The Library filled up one room with boxes and I put others on the floor, on tables etc. Initially I began to sort what I could. English language books, papers, newspapers, pamphlets, correspondence, ephemera in one place etc. Other languages all grouped together as well. As I did this I chatted to Albert about future plans. He was very keen on KSL becoming a little publishing house by publishing some of the material it had. Col and Ineke had produced some nice Bulletins and he was keen to make these a regular feature. That was the genesis of the Bulletin of the KSL. The first publication, while I was still unpacking(!!), was George Cores’ “Personal Recollections of the Anarchist Past” which he took from George’s manuscript. Meanwhile I had chatted to Albert, I think, about changing the emphasis of the KSL. When it arrived it had considerable amounts of anarchist historical material in it. It also had material that anarchists could use – health and safety regulations etc; standard histories of Fascism; books about various aspects and periods of history etc, etc. From my own searching I had become to realise there was so much material by and about anarchists that I felt KSL should concentrate on that. I should say that, at that time, I did not realise just how much there was!! Putting it simply KSL should exist for the collection and diffusion of our history. I had begun to sense that the narrative of anarchist histories and ideas were complex ones and we had only begun to scrape the surface of it. Albert was much further ahead of me in that regard.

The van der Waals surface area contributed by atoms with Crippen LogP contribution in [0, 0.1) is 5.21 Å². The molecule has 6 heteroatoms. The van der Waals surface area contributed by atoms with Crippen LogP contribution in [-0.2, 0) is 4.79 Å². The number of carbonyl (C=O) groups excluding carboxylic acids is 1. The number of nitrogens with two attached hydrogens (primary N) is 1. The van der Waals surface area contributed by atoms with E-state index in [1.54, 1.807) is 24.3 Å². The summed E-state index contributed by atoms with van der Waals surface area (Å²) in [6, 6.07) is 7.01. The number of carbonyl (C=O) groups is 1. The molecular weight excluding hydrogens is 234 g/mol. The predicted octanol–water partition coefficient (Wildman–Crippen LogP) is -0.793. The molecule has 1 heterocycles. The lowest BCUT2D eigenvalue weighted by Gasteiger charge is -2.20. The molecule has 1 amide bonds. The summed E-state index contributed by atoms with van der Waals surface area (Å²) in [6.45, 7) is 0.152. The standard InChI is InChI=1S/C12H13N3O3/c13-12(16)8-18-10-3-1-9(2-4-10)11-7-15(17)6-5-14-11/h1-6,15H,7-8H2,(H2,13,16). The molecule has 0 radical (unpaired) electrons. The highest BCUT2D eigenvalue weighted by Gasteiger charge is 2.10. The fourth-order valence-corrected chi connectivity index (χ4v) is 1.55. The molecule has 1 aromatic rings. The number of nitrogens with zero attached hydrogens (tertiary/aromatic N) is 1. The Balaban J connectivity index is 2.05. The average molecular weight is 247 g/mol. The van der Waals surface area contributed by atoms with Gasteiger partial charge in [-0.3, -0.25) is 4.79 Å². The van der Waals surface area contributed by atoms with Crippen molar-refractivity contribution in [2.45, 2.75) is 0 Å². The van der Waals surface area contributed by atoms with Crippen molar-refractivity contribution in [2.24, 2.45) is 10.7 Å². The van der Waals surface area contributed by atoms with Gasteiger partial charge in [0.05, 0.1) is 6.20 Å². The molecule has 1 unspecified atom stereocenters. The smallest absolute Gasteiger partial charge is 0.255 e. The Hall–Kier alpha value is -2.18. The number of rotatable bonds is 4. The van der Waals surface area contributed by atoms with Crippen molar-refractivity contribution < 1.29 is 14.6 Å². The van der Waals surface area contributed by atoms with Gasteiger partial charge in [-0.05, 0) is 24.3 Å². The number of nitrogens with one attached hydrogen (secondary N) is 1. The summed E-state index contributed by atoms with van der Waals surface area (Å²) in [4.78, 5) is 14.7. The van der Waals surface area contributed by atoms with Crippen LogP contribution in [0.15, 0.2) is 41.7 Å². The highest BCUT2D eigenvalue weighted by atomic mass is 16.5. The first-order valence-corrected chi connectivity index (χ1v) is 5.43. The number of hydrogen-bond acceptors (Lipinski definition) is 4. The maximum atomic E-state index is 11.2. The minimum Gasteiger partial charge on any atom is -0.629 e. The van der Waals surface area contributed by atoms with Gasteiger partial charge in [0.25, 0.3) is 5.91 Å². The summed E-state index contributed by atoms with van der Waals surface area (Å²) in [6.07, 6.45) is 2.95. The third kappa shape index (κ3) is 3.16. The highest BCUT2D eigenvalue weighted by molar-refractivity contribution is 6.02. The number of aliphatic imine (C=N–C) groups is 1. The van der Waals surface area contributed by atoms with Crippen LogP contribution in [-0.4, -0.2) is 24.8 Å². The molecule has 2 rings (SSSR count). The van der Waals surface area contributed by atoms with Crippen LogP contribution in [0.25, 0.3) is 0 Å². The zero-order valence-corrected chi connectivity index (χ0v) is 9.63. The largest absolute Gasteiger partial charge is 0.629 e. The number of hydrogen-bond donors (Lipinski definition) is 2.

“Albert was much further ahead of me” – can you expand on that?Albert knew that anarchism was not just Kropotkin or Stirner, or whoever. It was the putting into practice of it all that was important. He knew that this could be done by people who had only a bare knowledge (if any!!) of our major writers and thinkers. He also knew that histories of anarchism excluded countless people who had been instrumental in its development and changes. Because these people often did not write theory or were prominent speakers they were ignored. He also knew that, among anarchists, anarchist history could be a history of bitter contention and was as partial as any history. He was reading accounts of his times in anarchism that, to him, were not particularly accurate. Ironically of late that has begun to happen to me, leaving me to wonder if I have forgotten lots of things, or just not been aware. So all this I sensed.